There is something very powerful and profoundly liberating in seeking your inner child and validating her feelings. During my Oprah & Deepak meditation, Oprah speaks of John Bradshaw, author of Home Coming: Reclaiming and Championing Your Inner Child. While on Oprah's show, he instructed the audience to conduct an exercise. He told everyone to close their eyes and envision their childhood home, look into the window of that house and find themselves inside the home. He then asked them to reflect on the following questions:
What do you see?
What do you feel?
What is going on with you and your relationships with everyone in the house?
What gift did you possess that others may have overlooked?
What burdens were you made to carry?
What brought you hope?
What made you sad?
In, Home Coming: Reclaiming and Championing Your Inner Child, Bradshaw dives deep into the process of healing your wounded inner child which involves these six steps (paraphrased from Bradshaw as noted on psychcentral.com)
For your wounded inner child to come out of hiding, she must be able to trust that you will be there for her. Your inner child also needs a supportive, non-shaming ally to validate his abandonment, neglect, abuse, and enmeshment. Those are the first essential elements in original pain work.
If you’re still inclined to minimize and/or rationalize the ways in which you were shamed, ignored, or used to nurture your parents, you need now to accept the fact that these things truly wounded your soul. Your parents weren’t bad, they were just wounded kids themselves.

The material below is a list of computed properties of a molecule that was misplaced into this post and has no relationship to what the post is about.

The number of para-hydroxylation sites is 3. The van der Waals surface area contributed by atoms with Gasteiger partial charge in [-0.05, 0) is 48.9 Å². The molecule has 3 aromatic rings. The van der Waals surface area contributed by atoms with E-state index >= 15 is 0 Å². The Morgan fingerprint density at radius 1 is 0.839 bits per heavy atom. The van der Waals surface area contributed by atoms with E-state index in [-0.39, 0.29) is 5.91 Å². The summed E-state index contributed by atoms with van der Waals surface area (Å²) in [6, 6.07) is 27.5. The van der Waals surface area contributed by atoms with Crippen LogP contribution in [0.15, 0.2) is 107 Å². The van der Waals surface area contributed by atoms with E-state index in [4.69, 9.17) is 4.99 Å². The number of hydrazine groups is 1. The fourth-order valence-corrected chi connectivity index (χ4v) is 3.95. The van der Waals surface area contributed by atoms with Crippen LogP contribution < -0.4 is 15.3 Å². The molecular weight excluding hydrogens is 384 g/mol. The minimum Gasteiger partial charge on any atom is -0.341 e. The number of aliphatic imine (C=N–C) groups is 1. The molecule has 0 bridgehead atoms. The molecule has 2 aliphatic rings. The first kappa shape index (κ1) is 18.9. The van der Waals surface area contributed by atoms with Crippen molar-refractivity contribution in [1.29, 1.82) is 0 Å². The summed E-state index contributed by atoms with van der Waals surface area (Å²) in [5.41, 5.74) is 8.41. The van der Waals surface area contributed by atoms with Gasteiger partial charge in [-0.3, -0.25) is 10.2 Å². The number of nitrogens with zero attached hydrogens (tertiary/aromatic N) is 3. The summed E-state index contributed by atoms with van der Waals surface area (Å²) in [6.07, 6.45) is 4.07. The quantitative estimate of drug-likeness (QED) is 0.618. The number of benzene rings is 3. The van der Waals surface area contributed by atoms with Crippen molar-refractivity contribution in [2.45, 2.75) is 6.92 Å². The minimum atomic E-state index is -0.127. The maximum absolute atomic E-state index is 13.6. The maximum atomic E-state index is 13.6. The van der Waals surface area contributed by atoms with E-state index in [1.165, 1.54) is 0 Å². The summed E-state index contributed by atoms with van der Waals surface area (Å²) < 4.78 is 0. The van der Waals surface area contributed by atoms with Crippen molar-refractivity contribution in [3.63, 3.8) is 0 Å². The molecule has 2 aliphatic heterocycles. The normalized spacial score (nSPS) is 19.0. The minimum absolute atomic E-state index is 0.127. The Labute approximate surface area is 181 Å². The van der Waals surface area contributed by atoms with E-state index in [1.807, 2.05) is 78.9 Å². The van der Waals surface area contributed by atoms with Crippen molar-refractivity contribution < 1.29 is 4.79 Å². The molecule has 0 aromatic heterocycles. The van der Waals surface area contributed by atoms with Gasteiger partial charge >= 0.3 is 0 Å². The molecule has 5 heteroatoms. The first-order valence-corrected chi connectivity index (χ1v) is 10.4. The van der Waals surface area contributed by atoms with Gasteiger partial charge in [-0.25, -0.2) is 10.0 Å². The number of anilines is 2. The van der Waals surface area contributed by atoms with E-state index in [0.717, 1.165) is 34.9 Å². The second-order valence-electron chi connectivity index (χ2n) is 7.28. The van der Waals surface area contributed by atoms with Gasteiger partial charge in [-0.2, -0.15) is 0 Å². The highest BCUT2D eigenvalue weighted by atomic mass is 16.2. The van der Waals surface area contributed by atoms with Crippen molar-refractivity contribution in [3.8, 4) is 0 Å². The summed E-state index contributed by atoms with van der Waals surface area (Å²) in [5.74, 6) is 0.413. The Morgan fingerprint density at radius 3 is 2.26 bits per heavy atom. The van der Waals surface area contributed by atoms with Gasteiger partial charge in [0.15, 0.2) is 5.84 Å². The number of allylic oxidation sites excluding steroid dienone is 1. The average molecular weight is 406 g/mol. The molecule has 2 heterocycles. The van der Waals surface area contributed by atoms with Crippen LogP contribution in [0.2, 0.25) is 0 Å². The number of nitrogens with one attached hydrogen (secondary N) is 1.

If this is all shocking to you, that’s great, because shock is the beginning of grief.
It’s okay to be angry, even if what was done to you was unintentional. In fact, you have to be angry if you want to heal your wounded inner child. I don’t mean you need to scream and holler (although you might). It’s just okay to be mad about a dirty deal.
I know [my parents] did the best that two wounded adult children could do. But I’m also aware that I was deeply wounded spiritually and that it’s had life-damaging consequences for me. What that means is that I hold us all responsible to stop what we’re doing to ourselves and to others.
After anger comes hurt and sadness. If we were victimized, we must grieve that betrayal. We must also grieve what might’ve been–our dreams and aspirations. We must grieve our unfulfilled developmental needs.
When we grieve for someone who’s died, remorse is sometimes more relevant; for instance, perhaps we wish we’d spent more time with the deceased person. But in grieving childhood abandonment, you must help your wounded inner child see that there was nothing she could’ve done differently. Her pain is about what happened to her; it’s about her.
The deepest core feelings of grief are toxic shame and loneliness. We were shamed by [our parents] abandoning us. We feel we are bad, as if we’re contaminated, and that shame leads to loneliness. Since our inner child feels flawed and defective, she has to cover up her true self with her adapted, false self. She then comes to identify herself by her false self. Her true self remains alone and isolated.
Staying with this last layer of painful feelings is the hardest part of the grief process. “The only way out is through,” we say in therapy. It’s hard to stay at that level of shame and loneliness; but as we embrace these feelings, we come out the other side. We encounter the self that’s been in hiding. You see, because we hid it from others, we hid it from ourselves. In embracing our shame and loneliness, we begin to touch our truest self.